We are reaching the halfway point of our stay here in Switzerland. I started this blog to give some insight on the realities of overseas life, which from the outside has a glam shine to it, but on the inside, is more like listening the grinding sound of our lives coming to a halt. It is akin to being stuck in traffic, except the scenery is always changing.
Being away means that we lose pockets of widely known information, such as who was premier in British Columbia. I was totally unaware of David Miller’s term in that office, owing to a protracted stay in Spain during his short tenure. At this moment, I cannot name most of Canada’s provincial premiers, even those that I have lived in.
On a more personal level, we lose touch with the dramas and comedies running in the lives of our friends and families, although this is not as parched an informational season as it was on past work terms, thanks to Facebook, email and Skype.
The truth is that living overseas is not the same as touring overseas. It is laced with unsympathetic administrators, and the occasional xenophobe who holds a grudge against all foreign workers and their families.
The bureaucratic presence, however, has subsided for the time-being, and despite Switzerland having recently voted in what is regarded as its most insular xenophobic party, the number of actual xenophobes on the street are few. And so without an undercurrent of worry about being kicked out of the country, this blog has turned into something of a travel-blog, replacing the old travelogues – remember those? If you’re do, you are very old.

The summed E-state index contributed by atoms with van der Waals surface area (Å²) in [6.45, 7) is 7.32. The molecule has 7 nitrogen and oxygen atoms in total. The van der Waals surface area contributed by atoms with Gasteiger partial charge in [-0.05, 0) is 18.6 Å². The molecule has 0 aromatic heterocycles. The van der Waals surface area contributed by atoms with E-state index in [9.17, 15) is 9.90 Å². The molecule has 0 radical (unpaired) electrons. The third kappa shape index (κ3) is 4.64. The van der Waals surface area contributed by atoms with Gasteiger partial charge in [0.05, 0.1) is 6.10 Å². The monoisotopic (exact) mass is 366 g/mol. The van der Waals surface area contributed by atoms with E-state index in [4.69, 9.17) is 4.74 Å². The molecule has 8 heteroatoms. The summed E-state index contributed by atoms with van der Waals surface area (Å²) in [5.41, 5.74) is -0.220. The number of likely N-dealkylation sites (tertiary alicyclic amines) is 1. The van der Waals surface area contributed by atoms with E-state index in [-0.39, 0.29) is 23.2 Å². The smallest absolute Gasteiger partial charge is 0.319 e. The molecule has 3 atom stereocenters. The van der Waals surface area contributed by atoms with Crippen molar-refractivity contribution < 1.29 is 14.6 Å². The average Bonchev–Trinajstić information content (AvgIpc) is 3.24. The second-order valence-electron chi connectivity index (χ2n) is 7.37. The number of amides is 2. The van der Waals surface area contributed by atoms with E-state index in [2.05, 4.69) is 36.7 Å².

The problem is that travel blogs are supposed to include adventure and, of course, lots of travel. I am afraid of travel, so any element of adventure in these notes is totally unanticipated by me.
When I worked at a city paper, the editors realized my cowardice and my sheltered risk-adverse lifestyle, and so took it upon themselves to send me wherever the opportunity for crushing injury was most likely to occur. They knew it would generate a lively article typed out by my terrified fingertips, should I still have them on my return to the office.
This week, we did have the potential for a small brush with adventure (aside from the blast and smoke at the train station) with the arrival of Steve, one of our son’s old friends who is working in Switzerland over the winter. Steve is famous for having adventures of all sorts. He’s the type that attracts them, so if ever we were going to plunge off a cliff edge, this would be the day.
Note of personal interest: Steve actually almost led to our son plunging off a cliff edge on Vancouver Island, when he convinced our boy the climb was not really a pure vertical. Also, Dave will not go golfing with Steve ever again, although Steve says, “You have to get over that.” I will describe what “that” is another time, but it happened almost a decade ago.
As we exited the train at Lauterbrunnen, I commented on how everything was going so well, despite Steve’s presence. He said, “Who would think that in ten minutes, we’ll be clinging to a cliff edge.”
He was wrong about that, but it was not entirely outside of the realm of possibility.
Later that day, when we heard that bang in the Bern train station and saw a column of black smoke rising up to the roof, I was not really surprised. I always expect the worst, so it made sense that we would arrive at the precise moment some terrorist organization should decide to detonate a crowded rail station.
Imagine my surprise that it turned out to be nothing, which leads us to the upside of being a pessimist: Happiness and wonder. Joy is what comes of expecting everything to go wrong, and finding that not everything does.
Optimists miss out on so much.
In the meantime, we have seven or eight more months here. Let’s see if we can get into any trouble in that time. And for those looking for more adrenalin in their lives, check out Jeb Corliss sailing off a Swiss cliff by clicking here.